I'm so happy to be here, and today we are talking about how to get rid of your api schema with TRPC. So I want to start my talk with schema fatigues. So we have two main ways to communicate from your server and client. We have OpenAPI and we have graphql. So OpenAPI is an OpenAPI specification, the final language agnostic interface. So you know HTTP verbs like post, get, patch, delete, et cetera, et cetera. And it's a new language to know. So if you want to use OpenAPI, you have to learn a new specification. Then you need to write case-sensitive JSON or YAML. By the way, YAML sucks. And you have to generate your schema, your typescript types, every time you change something into the OpenAPI documentation. Okay. Let's see the graphql part. graphql is an open source data query, manipulation language, again, language. And you need to learn new things. So it's a graphql format. And you need to learn the new specifications. So query, mutations, stuff like that, so on and so forth. And then you have always to generate your typescript types. So if you change something in the graphql, you need to generate this type and use them into the client. Okay. I'm struggling a lot with these kind of things, because I'm working in a consultancy company, Flowing. And I found a solution in TRPC, and then I will show you how. My handle in LinkedIn and Twitter is Giorgio underscore Boa. If you want to tweet about this talk and tag me and tag also the conference, I really appreciate. So let's jump back to TRPC. TRPC is a quite famous library. More than 100,000 weekly npm downloads, and more than 60,000 starts on GitHub. So quite popular. Okay. And all the library is based on this type of that you can see on the screen. Okay? So here we have an object, my job object with my first name and last name. And with the type of, we are able to extract the shape of this object to get a type. Okay. And now we will show how it works with TRPC. Here I have a next.js application, a simple one. And I decided to add from scratch TRPC to show you how easy it is to implement it. So I created also a connection with prisma, because TRPC and prisma are really a big match. Okay? So here we have our schema, prisma schema is our model, model author, okay? And we have a seed, because prisma can help us with the seed, seeding our database if it is empty. Okay. We have a source folder, and as you may say, know, in pages, we have the slash api folder. Inside of api folder, we have, we need to create a TRPC folder, and inside of a TRPC folder, we need to define a file like this one with square brackets, and next for us, grab all the query parameters and give us the information. So we need to expose this endpoint. In this endpoint, we define from TRPC next with this api, we define our endpoint. In this endpoint, we have a few configurations, but the most important thing is this up router. In this up router, we have the possibility to define many routers. Here you have only the author router. And here we have the type of, I mentioned before. So from this object, we are extracting the shape of the object and defining the up router. This type is really important for the client. And now we will see how. This is my author router, and in this author router, I have a few different procedures. So I define to get a list of author, I can add author, and then I can delete one, of course. So this is my business logic. And in the business logic, I put the prisma api. So prisma author dot find many, or for example, if I want to add a new author, prisma author find first, and then if he's not present, I will create the record. But let's jump to the client. We see before that we are export type up router. So we are extracting the shape of this router. And now in the client folder, we define the TRPC file. And in this file, there is a few configurations, but the most important part is this one. Create TRPC next with the generic, and here we define up router. The up router arrives directly from the folder we saw before. So server routers underscore app. In this way, we are able to use TRPC in the client part. So here is our slash index, okay? The home page of our application. We can use TRPC like this. TRPC dot author dot list. But if I remove this list, and I press control space, as you can see, with typescript, we are able to know that I can call the add, delete, and list. And this is so cool, because we didn't generate any kind of types to do that. It's all of the things out of the box. Okay. So I... Okay. Great. So, as you can see here, we are looking for the authors. Then we manage the handle delete and handle save. And every time I save and delete, I invalidate the list to refresh the list. So we can start our application. Here there are some prisma calls. Okay. And if we go here, we have this list, and with the save button, we save new author, and then we can delete them. Great. Okay. One really cool thing is that if you go into the routers, in the author router, great, and we decide to change the name of a procedure, so let's change this one, we can rename the symbol add to add new. Okay. And boom. Into the index. Here. You can see that typescript renamed it for me. So it's really great things. But if we decide to not do with the renamed symbol, but do it manually, so I remove here is head. Okay. If we do it manually, like this one, as soon as I move myself into the index, we can see that typescript is notifying me that something changed under the hood. So it's a really great benefit to interact from your server and client part, and I think this is so cool. But I want to show you more. Now we are going deep into the library, because I want to show you how it works under the hood. So let me refactor my class here. Add new, remove, save. So I think now it's okay. So if I go here, perfect. If I open the inspect, I place the few breakpoints into the client library of TRPC. Okay. So if I click on this one, yeah. Great. And I refresh. As you can see here, we are defining. We are into the TRPC client. Maybe you can see. Maybe yes. Okay. We are inside of the TRPC client, and we are defining the methods. So query is a get, mutation is a post, of course, because a mutation needs to have some information extra. Okay. If we go on with the debugger, and we enable this to debug, okay, refresh. Maybe I can, okay. Zoom a little bit. Okay. As you can see, we have use query. This is an internal function. And inside of use query, we have the path. So author.list. If we go on with debugger, we have the mutation. So we have author.add. And also author.delete. Great. And I want to show you another thing from the client. If we go on. Here we have the HTTP request. So under the hood, the library is going to trigger an HTTP request. And look at the URL. So as you can see, slash api slash TRCP slash blah, blah, blah. So author.list is our procedure, and then you have a lot of parameters that next.js under the hood grab for us. And then the client part of the RCP is able to call our business logic. But how? Let's see in action the client part, the server part. So if I put a debugger here, and I run, maybe I stop this one. And I run the debugger from the Visual Studio code. The application, of course, is the same because it's the same code base. As you can see here, we have a breakpoint into our business logic part. But if we jump back a little bit, we can go into the library. So here you can see TRCP server, this index dot blah, blah, blah. So if I refresh the application, I want to show you this particular property. So let's check. Okay. Great. So inside of the OPTS, we have procedures. Inside of these procedures, we have list, add, and delete. And this is the internal function of TRPC server. And inside of delete, we have underscore def. And inside of underscore def, we have the resolver. Resolver is a function. We have webpack stuff. But in the end, the function is our function. So prisma dot author dot find many. Select and blah, blah, blah. So if I run the application, as you can see, all the flow ends here. So this is how more or less the TRCP server works. Great. So let's jump back to the slides to discuss about the pros and the cons of the library. So pros. No code generation, as you see before. We didn't generate any kind of code about our procedures, mutation, and stuff like that. Type safe by default. So we changed the name of the procedure, and typescript soon alert us that something is wrong. And then better collaboration between frontend and backend. Because we have a big language. Because in the backend, we call the add, and in frontend, the same. With REST api, sometimes the name of the function are different. So now with this library collaboration, I think it's better. What are the cons? typescript stack. So you need to have a backend in typescript and a frontend in typescript as well. If you want to have a versioning of your api or select some particular fields in the model, you want to select only one field and stuff like that, you need to create more procedures. One for the version one, one for the version two, and so on and so forth. And another cons that is not really a cons, if you need to expose this api to the public, you need to use this particular library. This library is on top of TRPC and is TRPC-openAPI. So with a decorator, you are able to expose this api in the public and create also the open api documentation. Great. So a summary. If you want to start right now with TRPC, you can use This library bootstraps TRPC application with Tailwind, prisma, Next authentication, and et cetera, et cetera. A lot of things to do without manual configuration, and it's really cool. Who is using TRPC? Netflix,, but in this particular issue, you can find a lot of companies that sign the name to show that they are using TRPC. And if you want to try it now, you can go in and you'll find a lot of resources about TRPC. So here I insert a slide to take a picture of you, because I need to prove to my wife that I was at the conference. Please say hi. Great, great. Thanks. Thank you very much, Giorgio. Please come into our Q&A booth. That was a great talk. I have been a little bit lazy myself learning about TRPC, and I'm glad I didn't, because now I learned it from you. So that was time well spent. That's awesome. And I think a lot of other people have also learned a lot, because we have a lot of good questions here. And of course we have to start with the first question. It is the Elon question. Would Elon Musk approve of more than 200 TRPC calls, and how do you make sure that they aren't poorly batched? Okay. I think Elon Musk is too pitchy, let me say. Okay, it depends on your context. You have to reason on the TRPC stack, and if you have a lot of procedures, you need to divide them into many services, and then communicate with the services with TRPC or maybe other channels. Okay, so basically he does not know what he's talking about. Yeah, yeah. Never, never. Ellie's clapping over there. Very sad clap. Okay, let's keep going. This is a question I actually also was thinking about. How would you handle a situation where you have multiple frontends that aren't in a mono repo with a backend, right? Is that something TRPC can support, or is it only for that backend for frontend architecture? Okay, so you have a mono repo with a... You don't have a mono repo. I don't have a mono repo. So you have a client in one repo, and you have a server in another repo. How do these two things keep in sync, and how do they communicate? This is a really great question, and fortunately I have the answer. So you can... If you have multiple repos, you lose the refactoring feature, of course, because you have the code base in two different parts. But if you encapsulate the type of the router inside our library, you are able to include that library in the client, but in the end you will be struggling with the versioning things and stuff like that. So you can do it. Would you recommend it? I think the full stack typescript is the best approach, but if you want to include TRPC in your application with multiple repos, you can do it. Next question is a question of scale, as always. Can TRPC work for large-scale applications, especially monoliths, or is it best suited for smaller apps and microservices? I think it's best with microservices and create multiple services. There are some POC from the author of TRPC that is showing how to integrate multiple services to communicate and create microservices architecture. That's cool. There's a question. What are the advantages of TRPC over Relay, specifically Facebook's Relay framework? Have you used that and do you know what the advantages might be? No. Yeah, that's a tricky question. I think Relay is one of those things where the people who love it truly love it and everybody else doesn't understand it. So talk amongst yourselves, find yourself a Relay buddy and convince each other to use it. I don't think I haven't answered this question either. It's an Elon Musk question. Yes, exactly. How do you deal with caching and cache invalidation of entities in TRPC? Is it built in or do you have to do it yourself? Hander the Hoodie is using a react query, so you can grab all the features of a react query. Also, a cool feature about TRPC is the batching. So if in one second you fire a lot of calls, Hander the Hoodie is batching them to create cool stuff. Nice. Let me just see. There's a couple more questions. Maybe let me just get them through the moderation and then we'll read them together. Here we go. Does TRPC handle race conditions when multiple people hit the api to perform the same action or are things like that offloaded to prisma? So basically I think the question is about conflict resolution. The conflict resolution is inside of your business logic. As I showed before, if I want to create another author with the same last name, last name for in this case is the key, the primary key, you need to check before if the primary key exists or not, and then if it exists, show an exception. This is an interesting question. So TRPC for clients only. Does TRPC have any use if you don't actually have a server component? There's not much you can do with it, right? I think no. No. The TRPC client doesn't make sense without the TRPC server, because it's calling the TRPC endpoints. By the way, TRPC is a hell of a mouthful to say. So RPC is for remote procedure calls, but what's T for? Is it typescript or types? typescript. I think it's typescript RPC, because RPC is calling a function of another server. And I misspell TRPC, TRCP a lot. It's a mess. All right, well, let's get into a hot topic, a hot potato issue. Do you think graphql or REST is better than TRPC in some cases? Are there cases where TRPC is not going to be the right solution and graphql or REST would be a better approach? Yeah, I'm smiling because I know the answer. In some contexts, TRPC is so good, but if you need to expose with a public api, maybe a REST api is better, graphql as well. If you have multiple clients, like let me say TV, mobile, and front-end application, and you need to grab some property from a model, maybe graphql fits better for you. So there are many, many use cases to use graphql and OPA api as well. This won't be a replacement for them, so it can be a good solution in some contexts. Nice, yeah. Always use the best tool for the job. There is no one silver bullet or one magic hammer. And always it depends. It depends, of course. Does TRPC provide a runtime type check or the validation of data coming into the api? Yeah, yeah. This is a part that I need to skip for the timing, but when you call a mutation, you have in the input object, of course, if I want to add an author, I need to pass first name, last name, and in this case, the country. And you have Zod and many other libraries for validation the input and throw an exception and notify you that you are passing something wrong. So Zod is at the base layer for TRPC, and there are many other validation libraries that can be useful in this case. Yeah, it's incredible how much Zod has taken really the typescript development world by storm, because there's been libraries for this forever, but I think Zod just gets something right about the api. It's just so friendly to use. Yeah, it's really amazing. It's very nice. I use it for everything as well. It's wonderful. All right, we have time for a couple more questions. This one is interesting. Can we use TRPC for service-to-service communication, or is it only for when you have front-end talking to... Yeah, we mentioned before multiple microservices architecture, so you can use it for communication. Let me ask my own question, because this is something I was wondering. So for example, if you look at other RPC frameworks like GRPC from Google, right? One of the reasons why it's really good for inter-service communication is that it handles things like versioning of the things you can always add into documents without breaking existing services, and it also does the binary packing layout thing, so it's very performant for things. Is TRPC at all concerned with these things, or is it mainly a simpler solution to where GRPC might be overkill? I think if you have multiple services in multiple repos, you have the same problem, because you need to version the type and then use the right version for the right service. So if you change something in multiple services, you end up with a big bang deploy. Yeah, so that is going to be challenging. So maybe GRPC is still better for the inter-service communication. Here's a question, it seems like headless CMSes are a big topic today. So have you worked with TRPC for classical headless CMS use cases, and is it of benefit there? Can you... No, I didn't use TRPC for headless CMS. Currently I'm working with Dato CMS, and I'm using graphql, and I end up in the schema Fadiq, so if I change something in the schema, I need to create all the type, typescript type, and it's a mess. Nice. Okay, and one final question, this is the easy one. Oh, here we go, this one. So first of all, congratulations for doing a live coding talk and not messing anything up. Can we have an applause for Giorgio? You are a braver man than I am. Well done. So where can we find the code for your demo? Is it available somewhere that people can look at it? Yeah, I can share my repo in my Twitter, and I tag also the conference, of course. So you can find all the code and the slides there. Yes, please do tweet pictures about Giorgio for Giorgio, so his wife doesn't get too jealous of us and his love for javascript. Now let's give a big hand for Giorgio. Thank you very much. Thank you.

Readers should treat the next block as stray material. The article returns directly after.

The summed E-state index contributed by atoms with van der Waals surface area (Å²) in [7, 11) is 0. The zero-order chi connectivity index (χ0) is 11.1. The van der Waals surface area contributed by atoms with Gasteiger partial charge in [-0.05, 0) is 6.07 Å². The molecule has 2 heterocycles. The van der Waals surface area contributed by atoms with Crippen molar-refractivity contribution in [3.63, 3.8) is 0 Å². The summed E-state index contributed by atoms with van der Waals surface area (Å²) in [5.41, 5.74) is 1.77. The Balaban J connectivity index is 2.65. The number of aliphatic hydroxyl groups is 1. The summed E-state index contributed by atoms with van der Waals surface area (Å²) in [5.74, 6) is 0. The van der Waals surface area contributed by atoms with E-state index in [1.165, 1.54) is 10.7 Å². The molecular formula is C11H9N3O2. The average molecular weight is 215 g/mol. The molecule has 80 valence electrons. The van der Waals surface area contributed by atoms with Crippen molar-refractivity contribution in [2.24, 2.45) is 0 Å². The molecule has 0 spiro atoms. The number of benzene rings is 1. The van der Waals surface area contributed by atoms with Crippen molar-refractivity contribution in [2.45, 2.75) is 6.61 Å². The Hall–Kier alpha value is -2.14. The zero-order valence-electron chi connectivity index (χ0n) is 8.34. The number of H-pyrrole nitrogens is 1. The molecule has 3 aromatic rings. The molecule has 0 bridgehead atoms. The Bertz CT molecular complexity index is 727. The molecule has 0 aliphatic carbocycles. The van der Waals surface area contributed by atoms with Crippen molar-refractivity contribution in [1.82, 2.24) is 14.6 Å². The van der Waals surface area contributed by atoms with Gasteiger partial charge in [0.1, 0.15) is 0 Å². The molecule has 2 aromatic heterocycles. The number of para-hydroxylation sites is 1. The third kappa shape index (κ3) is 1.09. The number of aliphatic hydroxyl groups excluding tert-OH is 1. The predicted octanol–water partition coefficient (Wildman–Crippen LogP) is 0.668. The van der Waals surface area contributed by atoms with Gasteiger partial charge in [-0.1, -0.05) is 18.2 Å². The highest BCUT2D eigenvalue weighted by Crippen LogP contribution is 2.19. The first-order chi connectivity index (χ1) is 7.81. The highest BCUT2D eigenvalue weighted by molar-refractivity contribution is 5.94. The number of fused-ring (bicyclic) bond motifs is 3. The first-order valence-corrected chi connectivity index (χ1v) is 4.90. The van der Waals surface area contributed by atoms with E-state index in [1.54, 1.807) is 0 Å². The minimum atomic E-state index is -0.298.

29 min
02 Dec, 2022